Neo-classical economics New Economics of Labour Migration Structuralism Transnationalism Cross-border Social and Economic Networks
The returnee’s motivations


The migration experience failed. Need to return home. Attachment to home and the household. Goals are met. Attachment to home and the household, nostalgia. Motivations are readjusted to the realities of the home market and power relations. Attachment to home and the household. Family ties are crucial. Social and economic conditions of return are perceived sufficiently favourable to motivate return. Embedded and shaped by social, economic and institutional opportunities at home as well as by the relevance of one’s own resources.


Neo-classical economics New Economics of Labour Migration Structuralism Transnationalism Cross-border Social and Economic Networks
The returnee’s
financial capital
No income or savings are repatriated from abroad. Remittances constitute an insurance against bad events. Assist the household members. Savings and remittances have no real impact on development in origin countries. The household members monopolize financial resources. No multiplier effect. Pensions and social benefits are part of remittances. Financial resources are used according to institutional conditions at home.  Transform the economic and political structure of sending areas. Remittances and savings constitute just one type of resources. May be invested in productive projects aimed at securing return.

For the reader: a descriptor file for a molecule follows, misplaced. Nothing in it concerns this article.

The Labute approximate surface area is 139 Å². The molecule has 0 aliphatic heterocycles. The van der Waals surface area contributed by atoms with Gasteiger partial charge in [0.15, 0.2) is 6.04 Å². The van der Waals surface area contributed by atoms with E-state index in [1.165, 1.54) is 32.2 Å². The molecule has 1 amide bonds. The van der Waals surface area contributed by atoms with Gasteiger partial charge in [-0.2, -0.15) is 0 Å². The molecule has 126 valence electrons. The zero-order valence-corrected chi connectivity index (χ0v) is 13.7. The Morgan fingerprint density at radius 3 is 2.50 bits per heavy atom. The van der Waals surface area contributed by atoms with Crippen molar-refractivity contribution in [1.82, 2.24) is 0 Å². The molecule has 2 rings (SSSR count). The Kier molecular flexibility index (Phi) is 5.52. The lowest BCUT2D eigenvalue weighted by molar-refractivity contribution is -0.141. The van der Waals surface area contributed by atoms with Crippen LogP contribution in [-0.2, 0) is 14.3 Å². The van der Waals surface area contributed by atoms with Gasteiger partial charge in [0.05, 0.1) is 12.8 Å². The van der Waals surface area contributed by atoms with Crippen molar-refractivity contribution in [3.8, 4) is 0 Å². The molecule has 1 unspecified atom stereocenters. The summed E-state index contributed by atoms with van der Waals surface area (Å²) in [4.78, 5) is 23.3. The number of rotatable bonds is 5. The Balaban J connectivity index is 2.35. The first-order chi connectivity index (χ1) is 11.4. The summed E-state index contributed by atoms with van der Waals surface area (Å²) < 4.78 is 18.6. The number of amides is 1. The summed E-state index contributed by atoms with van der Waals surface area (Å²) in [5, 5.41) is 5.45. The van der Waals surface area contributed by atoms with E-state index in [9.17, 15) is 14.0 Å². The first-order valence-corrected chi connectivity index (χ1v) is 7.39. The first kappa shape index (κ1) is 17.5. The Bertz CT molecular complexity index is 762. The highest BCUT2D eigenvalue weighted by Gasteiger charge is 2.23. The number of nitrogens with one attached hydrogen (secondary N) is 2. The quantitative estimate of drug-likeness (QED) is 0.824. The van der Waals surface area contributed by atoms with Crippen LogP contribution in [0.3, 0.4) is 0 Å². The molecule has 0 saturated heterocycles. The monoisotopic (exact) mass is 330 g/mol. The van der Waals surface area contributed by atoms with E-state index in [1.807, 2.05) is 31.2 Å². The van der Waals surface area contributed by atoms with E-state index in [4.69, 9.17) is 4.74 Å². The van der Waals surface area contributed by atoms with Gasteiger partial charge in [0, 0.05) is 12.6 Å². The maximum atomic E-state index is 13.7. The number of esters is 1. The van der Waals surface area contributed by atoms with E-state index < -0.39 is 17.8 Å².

Neo-classical economics New Economics of Labour Migration Structuralism Transnationalism Cross-border Social and Economic Networks
The returnee’s
human capital
The skills acquired abroad can hardly be transferred in origin countries because they do not match local needs. Human capital is wasted. The acquisition of skills varies with the probability of return. Skills acquired abroad are wasted owing to structural constraints inherent in origin countries. Social status does not change. Improved skills and educational background gained abroad allow upward mobility. Skills acquired abroad, as well as knowledge, experiences, acquaintances, and values, are contributory factors to securing successful return.

The development of this section related to scholarly approaches to return migration, from various disciplines, draws extensively on a paper published by Jean-Pierre Cassarino, “Theorising Return Migration: The Conceptual Approach to Return Migrants Revisited.” International Journal on Multicultural Societies, 6, no. 2 (2004), UNESCO, Paris, p. 253-279.